The vibe of Budapest
Budapest definitely gets the title of a “hipster” city with all the street art, the laid-back vibe, and the fashionable locals. However, one thing I loved was how clean it was. Returning to London to the sight of trash on the streets after this trip was actually quite sad. Funnily enough, although the city has a relaxed feel, Hungarian is the fastest language I think I’ve ever heard! Honestly, it sounds like breaths are not a thing they take between sentences.
What to eat in Budapest
The most popular dish referenced when talking about Budapest is of course goulash. Now, forgive me, but I didn’t try it. In my defence it was hot and a stew just wasn’t what I fancied. I do love paprika though, so I’m sure it is bomb. We actually ended up being “those tourists” and ate thai (Thai Spicy Nine) and indian (Haveli Indian restaurant) during our stay, both of which were really tasty and satisfied our cravings. Not all is lost though as I did try some typical treats from Budapest including lángos and kürtőskalács.
Kürtőskalács, commonly referred to as chimney cakes are a typical sight in the city and are often sold with ice cream in the middle. We tried chocolate covered, cinnamon sugar covered, and one with ice cream in it. Needless to say, we overestimated our sweet tooth and couldn’t finish the three, but I definitely think the cinnamon sugar one was the best and reminded me of cinnamon sugar pretzels. Another rookie mistake we committed during the trip was to try lángos the same day as the chimney cakes. We tried sour cream and cheese covered lángos as well as the garlic covered lángos. Though they were both tasty it was just too rich after our chimney cakes in the morning (imagine deep fried dough doused in cream and cheese following a cinnamon and sugar doughnut). My favourite taste wise was definitely the garlic one. The sour cream is traditional but it didn’t have that much flavour and I think cheese toppings are always best when melted.
We had some lovely iced lattes from local coffee shops, however, don’t ask for a hazelnut latte (my typical coffee order) as the one I had from the cafe at the National Gallery cafe was so heavy on the syrup I almost gagged. On a food note, I have to call out the fact that they had Tesco! Tesco is a staple supermarket in the UK but I had never seen it outside the country, so it was funny to see them everywhere. Pálinka is the traditional fruit brandy you will find in Hungary, we tried a shot and being lightweights it didn’t go down well, but don’t let that stop you! The free walking tour handed out a pamphlet with a list of foods to try amongst other useful information, so if you need inspiration aside from the above, look there.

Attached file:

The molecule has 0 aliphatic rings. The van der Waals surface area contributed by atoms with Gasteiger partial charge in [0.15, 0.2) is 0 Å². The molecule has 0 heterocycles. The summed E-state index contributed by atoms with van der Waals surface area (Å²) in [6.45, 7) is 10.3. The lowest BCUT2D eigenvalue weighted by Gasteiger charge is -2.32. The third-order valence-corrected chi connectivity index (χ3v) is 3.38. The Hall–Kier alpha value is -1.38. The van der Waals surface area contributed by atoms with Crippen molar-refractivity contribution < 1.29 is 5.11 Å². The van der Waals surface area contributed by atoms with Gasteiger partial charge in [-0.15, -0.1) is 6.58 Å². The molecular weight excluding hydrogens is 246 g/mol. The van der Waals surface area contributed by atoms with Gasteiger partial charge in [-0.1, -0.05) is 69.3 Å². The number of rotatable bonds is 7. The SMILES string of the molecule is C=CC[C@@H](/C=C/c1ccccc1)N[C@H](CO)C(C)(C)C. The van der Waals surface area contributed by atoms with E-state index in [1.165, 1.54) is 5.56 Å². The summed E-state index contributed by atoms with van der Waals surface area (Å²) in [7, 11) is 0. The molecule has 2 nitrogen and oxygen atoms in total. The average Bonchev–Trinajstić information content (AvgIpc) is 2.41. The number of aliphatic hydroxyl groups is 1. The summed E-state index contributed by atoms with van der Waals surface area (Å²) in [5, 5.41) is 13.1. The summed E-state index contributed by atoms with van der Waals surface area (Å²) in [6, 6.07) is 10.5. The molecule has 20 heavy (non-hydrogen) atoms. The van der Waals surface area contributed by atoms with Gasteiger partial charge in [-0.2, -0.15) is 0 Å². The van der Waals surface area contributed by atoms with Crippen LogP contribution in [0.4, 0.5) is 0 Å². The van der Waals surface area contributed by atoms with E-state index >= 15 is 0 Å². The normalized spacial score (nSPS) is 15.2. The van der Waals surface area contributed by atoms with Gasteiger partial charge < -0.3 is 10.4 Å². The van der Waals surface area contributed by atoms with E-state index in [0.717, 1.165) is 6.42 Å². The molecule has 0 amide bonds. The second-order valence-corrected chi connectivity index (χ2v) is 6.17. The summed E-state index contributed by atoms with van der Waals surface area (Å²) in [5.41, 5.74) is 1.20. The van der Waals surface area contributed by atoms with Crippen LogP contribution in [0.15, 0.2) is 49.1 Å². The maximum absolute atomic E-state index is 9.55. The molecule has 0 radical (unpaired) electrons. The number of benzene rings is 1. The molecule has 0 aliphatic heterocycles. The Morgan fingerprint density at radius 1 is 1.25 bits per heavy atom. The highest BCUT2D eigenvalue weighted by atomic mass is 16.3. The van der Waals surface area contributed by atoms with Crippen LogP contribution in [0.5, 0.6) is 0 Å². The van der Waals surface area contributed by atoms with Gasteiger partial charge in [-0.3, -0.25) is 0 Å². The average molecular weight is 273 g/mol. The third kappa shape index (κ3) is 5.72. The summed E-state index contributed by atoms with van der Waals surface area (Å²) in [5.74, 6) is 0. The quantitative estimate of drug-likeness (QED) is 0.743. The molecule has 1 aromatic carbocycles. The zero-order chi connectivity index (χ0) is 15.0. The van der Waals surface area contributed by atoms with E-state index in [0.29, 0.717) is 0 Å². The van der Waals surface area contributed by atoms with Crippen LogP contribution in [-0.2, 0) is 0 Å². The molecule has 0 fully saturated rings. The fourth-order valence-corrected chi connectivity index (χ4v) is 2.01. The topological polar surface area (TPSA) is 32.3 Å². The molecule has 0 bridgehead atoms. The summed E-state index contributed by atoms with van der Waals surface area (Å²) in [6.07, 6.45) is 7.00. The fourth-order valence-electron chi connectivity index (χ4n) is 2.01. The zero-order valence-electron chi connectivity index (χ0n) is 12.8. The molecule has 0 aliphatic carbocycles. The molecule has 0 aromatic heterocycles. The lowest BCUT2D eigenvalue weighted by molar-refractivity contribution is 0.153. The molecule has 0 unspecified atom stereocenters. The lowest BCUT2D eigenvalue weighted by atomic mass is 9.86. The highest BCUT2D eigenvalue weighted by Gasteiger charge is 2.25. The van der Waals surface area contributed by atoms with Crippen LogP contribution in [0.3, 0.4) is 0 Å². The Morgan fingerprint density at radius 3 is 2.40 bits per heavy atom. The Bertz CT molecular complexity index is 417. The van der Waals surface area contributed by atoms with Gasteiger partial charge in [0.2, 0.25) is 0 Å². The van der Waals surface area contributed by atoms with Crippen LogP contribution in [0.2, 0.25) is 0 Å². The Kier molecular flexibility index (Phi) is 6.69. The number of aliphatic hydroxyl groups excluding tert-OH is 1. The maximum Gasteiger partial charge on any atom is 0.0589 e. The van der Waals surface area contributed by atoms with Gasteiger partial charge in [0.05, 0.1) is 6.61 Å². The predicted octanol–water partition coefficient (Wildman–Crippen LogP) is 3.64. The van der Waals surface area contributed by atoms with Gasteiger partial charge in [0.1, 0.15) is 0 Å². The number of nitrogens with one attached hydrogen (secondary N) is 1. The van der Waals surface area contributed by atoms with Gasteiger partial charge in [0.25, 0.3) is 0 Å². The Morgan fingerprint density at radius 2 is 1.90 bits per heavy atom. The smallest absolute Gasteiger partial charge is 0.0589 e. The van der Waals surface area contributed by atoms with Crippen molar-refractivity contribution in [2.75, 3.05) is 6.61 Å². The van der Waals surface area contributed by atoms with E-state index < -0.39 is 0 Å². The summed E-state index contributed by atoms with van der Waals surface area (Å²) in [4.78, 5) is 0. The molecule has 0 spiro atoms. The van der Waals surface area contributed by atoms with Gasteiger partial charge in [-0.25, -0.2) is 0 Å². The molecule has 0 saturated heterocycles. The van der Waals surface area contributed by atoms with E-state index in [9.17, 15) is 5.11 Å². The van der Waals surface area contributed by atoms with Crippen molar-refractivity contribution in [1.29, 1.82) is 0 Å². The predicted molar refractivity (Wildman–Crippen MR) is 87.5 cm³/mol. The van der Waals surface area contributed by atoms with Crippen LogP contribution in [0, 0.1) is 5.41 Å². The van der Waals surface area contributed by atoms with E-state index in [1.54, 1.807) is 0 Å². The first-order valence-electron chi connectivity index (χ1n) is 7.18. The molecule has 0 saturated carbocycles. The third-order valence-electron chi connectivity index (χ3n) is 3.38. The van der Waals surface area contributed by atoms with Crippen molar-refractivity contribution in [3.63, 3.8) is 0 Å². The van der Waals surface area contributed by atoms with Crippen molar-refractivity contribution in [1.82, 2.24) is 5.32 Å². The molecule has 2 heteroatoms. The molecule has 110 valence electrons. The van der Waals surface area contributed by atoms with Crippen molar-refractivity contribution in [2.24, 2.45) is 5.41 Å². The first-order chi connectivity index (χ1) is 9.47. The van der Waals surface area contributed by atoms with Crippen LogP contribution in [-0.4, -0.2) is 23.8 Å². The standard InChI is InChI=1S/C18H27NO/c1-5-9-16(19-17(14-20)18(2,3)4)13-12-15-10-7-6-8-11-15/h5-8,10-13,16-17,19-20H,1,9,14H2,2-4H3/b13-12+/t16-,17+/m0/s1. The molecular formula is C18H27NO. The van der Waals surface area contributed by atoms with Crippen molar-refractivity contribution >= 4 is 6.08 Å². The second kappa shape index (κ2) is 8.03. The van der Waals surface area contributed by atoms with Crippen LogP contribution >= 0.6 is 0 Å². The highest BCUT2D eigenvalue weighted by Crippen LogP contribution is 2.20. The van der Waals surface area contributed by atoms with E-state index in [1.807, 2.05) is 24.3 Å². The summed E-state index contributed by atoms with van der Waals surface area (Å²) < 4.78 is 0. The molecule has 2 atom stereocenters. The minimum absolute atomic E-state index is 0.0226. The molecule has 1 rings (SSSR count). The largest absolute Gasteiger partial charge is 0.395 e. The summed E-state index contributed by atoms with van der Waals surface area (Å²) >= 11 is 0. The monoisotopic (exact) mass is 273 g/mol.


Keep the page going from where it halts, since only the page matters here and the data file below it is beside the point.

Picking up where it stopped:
Transport in Budapest and getting there
Budapest is a great destination for students in the UK and around Europe as the flights to and from are relatively cheap. My friends and I went during public holidays in Britain as we were short on holiday days (downside of the adult work life) but wanted to get away somewhere together. Of course this meant that the tickets were significantly more expensive than the usual. I ended up paying around £170 (I know friends who have gone for around £50) for flights.
The cheapest way (and pretty convenient) to get into the city is to take the bus. Take bus 100E and for which you can buy tickets at the machines with card. *Buy the airport transfer ticket to get to the city!* Rookie move, but we bought the normal ticket and the driver was not having it (we weren’t the only ones to have made the mistake). We ended up not using the original ticket we’d bought, but fear not if you make this mistake as the ticket won’t expire and you can use it for a single ride on any bus, or even better, on the public river boat to avoid paying for a tour boat (a ride on the river is a good way to see the beautiful city lit up at night). I really recommend walking around the city, so although there is a good bus system, bring a good pair of walking shoes and a bottle of water as it can get hot in spring/summer, oh and sun cream if you are pasty like a couple of us are…
Where to stay in Budapest